Immediate Policy Responses
Provide economic support for children living in poverty.
Low-income households have borne the brunt of unemployment during the COVID-19 pandemic, and families with children report even greater rates of food and housing insecurity. Providing financial support that helps kids eat and stay in their homes could bring lifelong benefits to families who lost work through no fault of their own. It would also help close the racial wealth gap created by centuries of structural racism.
Freeze all evictions.
CUSP documents that most states froze evictions for part of the pandemic, demonstrating that it is possible to do so. Freezing evictions prevents individuals and families with kids, who are even more at risk of eviction, from being forced out onto the streets in winter, during a pandemic. The federal eviction moratorium currently in place is not as strong as state eviction moratoriums, suggesting the federal moratorium could be strengthened and state eviction moratoriums extended.
Prioritize vaccines for low-income workers with high exposure to COVID-19.
Essential workers faced exposure to COVID-19 through contact with sometimes hundreds of people each day through their work and continued to suffer excess mortality as a result. Vaccines are highly effective for preventing COVID-19 and could protect workers.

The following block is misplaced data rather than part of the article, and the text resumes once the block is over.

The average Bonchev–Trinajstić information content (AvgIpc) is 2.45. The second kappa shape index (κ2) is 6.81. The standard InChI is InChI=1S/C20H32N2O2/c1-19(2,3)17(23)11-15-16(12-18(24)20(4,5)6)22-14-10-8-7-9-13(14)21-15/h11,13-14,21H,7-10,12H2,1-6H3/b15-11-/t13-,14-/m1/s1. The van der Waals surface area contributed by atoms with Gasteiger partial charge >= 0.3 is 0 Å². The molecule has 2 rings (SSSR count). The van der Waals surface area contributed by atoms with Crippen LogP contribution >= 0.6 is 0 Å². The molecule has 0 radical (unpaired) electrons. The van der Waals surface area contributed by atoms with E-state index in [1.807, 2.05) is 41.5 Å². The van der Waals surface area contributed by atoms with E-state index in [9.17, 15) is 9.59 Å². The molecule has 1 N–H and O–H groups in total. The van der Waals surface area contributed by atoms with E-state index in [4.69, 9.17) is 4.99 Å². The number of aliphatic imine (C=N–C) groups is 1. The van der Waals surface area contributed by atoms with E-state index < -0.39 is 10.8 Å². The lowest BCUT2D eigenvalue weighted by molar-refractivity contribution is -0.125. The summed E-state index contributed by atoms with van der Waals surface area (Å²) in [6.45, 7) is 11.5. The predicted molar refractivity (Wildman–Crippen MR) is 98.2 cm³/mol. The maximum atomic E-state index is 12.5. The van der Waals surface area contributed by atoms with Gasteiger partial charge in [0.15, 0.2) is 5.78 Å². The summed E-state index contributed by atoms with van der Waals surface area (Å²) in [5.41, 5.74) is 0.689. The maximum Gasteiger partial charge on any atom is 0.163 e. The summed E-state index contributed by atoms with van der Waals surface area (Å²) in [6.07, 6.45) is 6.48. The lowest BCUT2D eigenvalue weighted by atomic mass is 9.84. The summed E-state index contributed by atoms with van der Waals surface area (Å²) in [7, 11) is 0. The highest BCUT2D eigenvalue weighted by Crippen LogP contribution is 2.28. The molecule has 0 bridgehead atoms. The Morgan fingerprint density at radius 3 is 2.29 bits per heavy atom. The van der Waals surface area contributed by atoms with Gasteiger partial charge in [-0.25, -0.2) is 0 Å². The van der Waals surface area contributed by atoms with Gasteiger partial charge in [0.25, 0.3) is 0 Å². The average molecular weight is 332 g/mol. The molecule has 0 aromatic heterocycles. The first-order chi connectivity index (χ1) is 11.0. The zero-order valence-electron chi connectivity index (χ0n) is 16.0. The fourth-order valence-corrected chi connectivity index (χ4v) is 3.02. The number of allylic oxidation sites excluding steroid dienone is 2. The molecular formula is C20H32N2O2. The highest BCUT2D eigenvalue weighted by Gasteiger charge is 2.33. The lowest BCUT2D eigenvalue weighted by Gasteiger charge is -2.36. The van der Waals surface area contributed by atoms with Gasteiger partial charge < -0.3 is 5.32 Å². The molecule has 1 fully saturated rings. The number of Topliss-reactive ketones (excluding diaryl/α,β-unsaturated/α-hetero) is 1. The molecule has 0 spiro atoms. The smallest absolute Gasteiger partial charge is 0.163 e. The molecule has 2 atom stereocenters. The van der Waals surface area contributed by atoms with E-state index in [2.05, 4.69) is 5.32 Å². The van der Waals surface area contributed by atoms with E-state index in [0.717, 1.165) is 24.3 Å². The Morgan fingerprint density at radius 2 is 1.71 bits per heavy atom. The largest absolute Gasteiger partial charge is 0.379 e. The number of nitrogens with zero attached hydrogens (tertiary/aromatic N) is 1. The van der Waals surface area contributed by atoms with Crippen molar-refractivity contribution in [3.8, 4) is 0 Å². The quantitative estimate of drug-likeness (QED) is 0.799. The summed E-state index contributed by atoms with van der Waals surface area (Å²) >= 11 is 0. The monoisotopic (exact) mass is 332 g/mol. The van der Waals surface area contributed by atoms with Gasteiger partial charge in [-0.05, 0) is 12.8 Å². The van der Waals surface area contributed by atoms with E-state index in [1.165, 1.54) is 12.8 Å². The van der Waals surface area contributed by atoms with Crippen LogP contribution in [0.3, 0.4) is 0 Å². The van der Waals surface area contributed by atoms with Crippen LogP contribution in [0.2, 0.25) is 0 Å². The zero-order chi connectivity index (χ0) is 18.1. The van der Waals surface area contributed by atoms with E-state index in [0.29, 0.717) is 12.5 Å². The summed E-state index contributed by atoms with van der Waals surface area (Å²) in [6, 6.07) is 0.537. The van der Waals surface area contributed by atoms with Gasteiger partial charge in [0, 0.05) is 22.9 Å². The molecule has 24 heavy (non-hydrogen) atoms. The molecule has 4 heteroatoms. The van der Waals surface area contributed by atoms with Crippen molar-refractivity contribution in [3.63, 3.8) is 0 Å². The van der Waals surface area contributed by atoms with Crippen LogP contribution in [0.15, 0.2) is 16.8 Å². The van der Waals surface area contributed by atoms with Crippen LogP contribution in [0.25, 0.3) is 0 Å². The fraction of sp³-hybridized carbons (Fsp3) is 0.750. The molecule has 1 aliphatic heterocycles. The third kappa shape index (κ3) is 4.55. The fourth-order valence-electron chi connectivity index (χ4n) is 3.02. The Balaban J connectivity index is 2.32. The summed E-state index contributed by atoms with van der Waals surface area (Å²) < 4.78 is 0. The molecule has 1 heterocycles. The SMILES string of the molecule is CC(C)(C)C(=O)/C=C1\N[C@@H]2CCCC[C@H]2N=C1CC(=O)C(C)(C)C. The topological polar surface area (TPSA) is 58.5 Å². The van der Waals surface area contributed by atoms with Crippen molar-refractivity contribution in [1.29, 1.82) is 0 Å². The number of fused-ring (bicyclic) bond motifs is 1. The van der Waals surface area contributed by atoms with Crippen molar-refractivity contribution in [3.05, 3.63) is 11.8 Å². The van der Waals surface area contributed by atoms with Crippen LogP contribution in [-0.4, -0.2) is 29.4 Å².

Improve unemployment insurance.
The COVID-19 unemployment crisis highlighted that states failed to disperse unemployment insurance to those who needed it. Unemployment insurance covered too few people, with too little money, for too brief a period. Federalizing unemployment insurance would streamline administration and allow for standardized amounts and duration of unemployment insurance. Automatic stabilizers linked to unemployment indicators could increase the amount and duration of unemployment insurance in periods of high unemployment, when people are less likely to be able to find work. Unemployment insurance receipt was associated with reduced food insufficiency during the COVID-19 pandemic, and greater amounts of unemployment insurance were associated with larger reductions in food insufficiency.
Raise the minimum wage.
The minimum wage is below a living wage in most states, and tipped minimum wage policies exclude many people from even the lowest wages. Raising the minimum wage would ensure that people who are working hard earn enough money to feed their families and stay in their homes. A new preprint led by the CUSP team shows an association between living in a state with a $12 minimum wage or higher and reduced food insufficiency in all households and those with children during the COVID-19 pandemic. The Congressional Budget Office (CBO) reports that raising the minimum wage to $15 would result in 1 million people being lifted out of poverty. While the CBO estimated increasing the minimum wage would be associated with 1.3 million fewer jobs, economists differ in their estimates and opinions on whether raising the minimum wage would lead to job losses.
- Permanent expansions of government data collection will support policy innovation · The Incidental Economist · June 22, 2021 · CUSP Team Publications
- Workplace Protections · May 14, 2021
- State minimum wage, paid sick leave, and food insufficiency during the COVID-19 pandemic · medRxiv · March 3, 2021 · CUSP Team Publications
- The COVID-19 US State Policy Database: A tool for understanding the health and social policy drivers of population health and health equity · Evidence for Action · February 25, 2021 · CUSP Team Publications
- Abortion Access and COVID-19 · Public Health Post · February 23, 2021 · CUSP Team Publications
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